According to an individual with knowledge of the situation, producer Sony Pictures Television plans to shop the series elsewhere. The reboot of the classic Norman Lear sitcom was co-created Gloria Calderon Kellett and Mike Royce, who also serve as co-showrunners.
The series followed three generations of a Cuban-American family. A newly-single mom and military veteran (Justina Machado) journeys through the triumphs and tribulations that come with raising two strong-willed, mega-millennial children (Isabella Gomez, Marcel Ruiz), all the while enlisting the “help” of her old-school mother (Rita Moreno) and her building manager-turned-invaluable confidante (Todd Grinnell). The series also starred Stephen Toblowsky.
“It’s been a great honor to work with the legendary Norman Lear on ‘One Day at a Time,'” said Netflix chief content officer Ted Sarandos in a statement. “I’ve personally spoken with Norman, and co-creators Gloria Calderón Kellett and Mike Royce, to express my gratitude to them, all the writers, the dedicated crew and the cast including the brilliant Justina Machado and dazzling Rita Moreno for creating a series with such humor, heart and humanity. This was a very difficult decision and we’re thankful to all the fans who’ve supported the series, our partners at Sony, and all the critics who embraced it. While it’s disappointing that more viewers didn’t discover ‘One Day at a Time,’ I believe the series will stand the test of time.”
In addition to Calderon-Kellet and Royce, Lear served as executive producer along with Michael Garcia and Brent Miller. Sony Pictures Television produced for Netflix.
According to another individual with knowledge of the decision, the show simply did not garner enough viewership to justify a fourth season, particularly given the fact that it was produced by an outside studio. Nevertheless, “One Day at a Time” has been a critical darling from the beginning. Season 1 averaged a 94% approval rating on Rotten Tomatoes, while both Seasons 2 and 3 are at 100%.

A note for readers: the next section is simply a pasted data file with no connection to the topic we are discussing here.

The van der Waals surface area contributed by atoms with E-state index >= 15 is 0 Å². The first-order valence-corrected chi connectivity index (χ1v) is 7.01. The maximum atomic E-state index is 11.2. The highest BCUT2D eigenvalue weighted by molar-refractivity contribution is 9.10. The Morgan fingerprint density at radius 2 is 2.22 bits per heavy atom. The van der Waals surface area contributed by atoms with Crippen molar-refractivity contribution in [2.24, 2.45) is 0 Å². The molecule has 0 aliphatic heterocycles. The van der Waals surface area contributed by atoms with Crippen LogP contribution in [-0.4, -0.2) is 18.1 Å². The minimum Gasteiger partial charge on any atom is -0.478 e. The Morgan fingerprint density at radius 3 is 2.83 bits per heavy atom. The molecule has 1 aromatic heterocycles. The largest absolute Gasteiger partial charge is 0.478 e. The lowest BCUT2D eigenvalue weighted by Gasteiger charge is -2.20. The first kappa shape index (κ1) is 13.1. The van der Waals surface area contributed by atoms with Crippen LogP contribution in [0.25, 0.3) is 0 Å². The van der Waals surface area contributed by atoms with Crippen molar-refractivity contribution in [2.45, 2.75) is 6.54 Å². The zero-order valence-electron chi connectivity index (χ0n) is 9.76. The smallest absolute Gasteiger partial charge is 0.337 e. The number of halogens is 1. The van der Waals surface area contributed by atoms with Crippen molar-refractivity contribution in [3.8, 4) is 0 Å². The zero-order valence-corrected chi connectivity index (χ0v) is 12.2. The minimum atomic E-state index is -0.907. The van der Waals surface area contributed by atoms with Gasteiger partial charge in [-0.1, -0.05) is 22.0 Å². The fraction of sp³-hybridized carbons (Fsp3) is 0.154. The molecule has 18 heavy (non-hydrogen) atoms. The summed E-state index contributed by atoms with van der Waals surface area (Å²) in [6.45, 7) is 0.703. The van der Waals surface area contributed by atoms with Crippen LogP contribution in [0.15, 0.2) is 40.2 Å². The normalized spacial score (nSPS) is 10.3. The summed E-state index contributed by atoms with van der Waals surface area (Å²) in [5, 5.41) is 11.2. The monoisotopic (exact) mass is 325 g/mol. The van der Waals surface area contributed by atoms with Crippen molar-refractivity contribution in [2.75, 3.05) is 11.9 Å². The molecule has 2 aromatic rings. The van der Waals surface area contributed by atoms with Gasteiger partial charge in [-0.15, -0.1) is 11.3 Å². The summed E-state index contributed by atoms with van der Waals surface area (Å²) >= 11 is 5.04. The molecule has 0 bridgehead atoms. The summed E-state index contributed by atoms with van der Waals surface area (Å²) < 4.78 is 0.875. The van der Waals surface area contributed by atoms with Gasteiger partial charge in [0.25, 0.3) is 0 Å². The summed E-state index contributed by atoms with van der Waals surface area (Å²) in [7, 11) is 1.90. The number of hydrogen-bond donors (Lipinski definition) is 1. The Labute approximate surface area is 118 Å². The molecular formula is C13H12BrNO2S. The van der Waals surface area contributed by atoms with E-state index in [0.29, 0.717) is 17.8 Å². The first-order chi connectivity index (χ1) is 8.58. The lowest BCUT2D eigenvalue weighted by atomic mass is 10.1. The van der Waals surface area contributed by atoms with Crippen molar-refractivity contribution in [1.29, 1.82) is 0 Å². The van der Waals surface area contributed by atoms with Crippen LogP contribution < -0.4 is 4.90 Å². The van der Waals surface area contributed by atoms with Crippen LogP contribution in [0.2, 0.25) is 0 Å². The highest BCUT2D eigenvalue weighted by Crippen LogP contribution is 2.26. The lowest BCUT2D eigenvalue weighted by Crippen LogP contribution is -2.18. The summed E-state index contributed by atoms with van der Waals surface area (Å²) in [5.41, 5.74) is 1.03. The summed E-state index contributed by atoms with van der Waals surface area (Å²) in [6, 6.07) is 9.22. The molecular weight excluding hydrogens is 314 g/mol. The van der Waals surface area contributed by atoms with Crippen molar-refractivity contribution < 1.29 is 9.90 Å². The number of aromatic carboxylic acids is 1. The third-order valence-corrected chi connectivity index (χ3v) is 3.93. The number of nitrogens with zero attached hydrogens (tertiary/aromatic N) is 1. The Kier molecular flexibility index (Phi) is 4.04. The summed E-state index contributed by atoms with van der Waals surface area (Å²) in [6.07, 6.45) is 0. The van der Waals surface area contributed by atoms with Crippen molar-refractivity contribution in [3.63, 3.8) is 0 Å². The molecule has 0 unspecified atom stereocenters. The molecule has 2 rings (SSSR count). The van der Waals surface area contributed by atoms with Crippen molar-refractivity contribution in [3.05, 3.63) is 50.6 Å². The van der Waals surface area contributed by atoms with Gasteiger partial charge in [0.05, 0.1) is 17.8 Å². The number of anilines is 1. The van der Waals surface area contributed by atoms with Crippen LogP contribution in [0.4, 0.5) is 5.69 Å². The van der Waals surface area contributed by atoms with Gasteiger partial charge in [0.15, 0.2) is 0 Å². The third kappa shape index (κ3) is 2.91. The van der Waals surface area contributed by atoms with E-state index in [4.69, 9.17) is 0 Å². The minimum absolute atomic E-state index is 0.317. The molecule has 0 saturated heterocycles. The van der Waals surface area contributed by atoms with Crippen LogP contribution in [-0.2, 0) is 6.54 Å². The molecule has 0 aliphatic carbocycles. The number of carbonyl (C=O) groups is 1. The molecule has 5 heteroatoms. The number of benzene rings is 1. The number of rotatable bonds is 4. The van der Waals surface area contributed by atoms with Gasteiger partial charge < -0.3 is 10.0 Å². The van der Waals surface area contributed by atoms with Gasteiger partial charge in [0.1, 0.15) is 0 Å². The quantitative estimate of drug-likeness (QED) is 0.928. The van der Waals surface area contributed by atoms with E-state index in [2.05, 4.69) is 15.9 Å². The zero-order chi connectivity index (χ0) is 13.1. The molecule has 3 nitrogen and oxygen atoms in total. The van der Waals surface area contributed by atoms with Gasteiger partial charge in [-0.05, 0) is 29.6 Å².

Calderon-Kellet and Royce issued a joint statement on Twitter, which read in part, “We had the time of our lives making this show. We worked with the best, most giving and talented cast, writers and crew ever, as well as the incomparable Norman Lear. So while our hearts are very heavy, they are also bursting with appreciation for this amazing experience.” Calderon-Kellett also shared her frustrations in separate Twitter postings. (Read the full statements below.)
Lear said he was “heartbroken” over the cancellation. He posed the question via Twitter: “Is there really so little room in business for love and laughter?” (Read the full statement below.)
Netflix also said in a tweet thread announcing the cancellation, “And to anyone who felt seen or represented — possibly for the first time — by ODAAT, please don’t take this as an indication your story is not important. The outpouring of love for this show is a firm reminder to us that we must continue finding ways to tell these stories.”
Thank you for the outpouring of love. #saveodaat
— Norman Lear (@TheNormanLear) March 14, 2019
— Mike Royce (@MikeRoyce) March 14, 2019
You got to LA, You did the work, You worked hard for a long time, You finally got a show, It was a critical darling and it STILL got canceled. A THREAD. Here we are. I can’t believe it but it happened. The show I love just got canceled. This happens. This is part of the gig.
— Gloria Calderón Kellett aka Glorita to my family (@everythingloria) March 14, 2019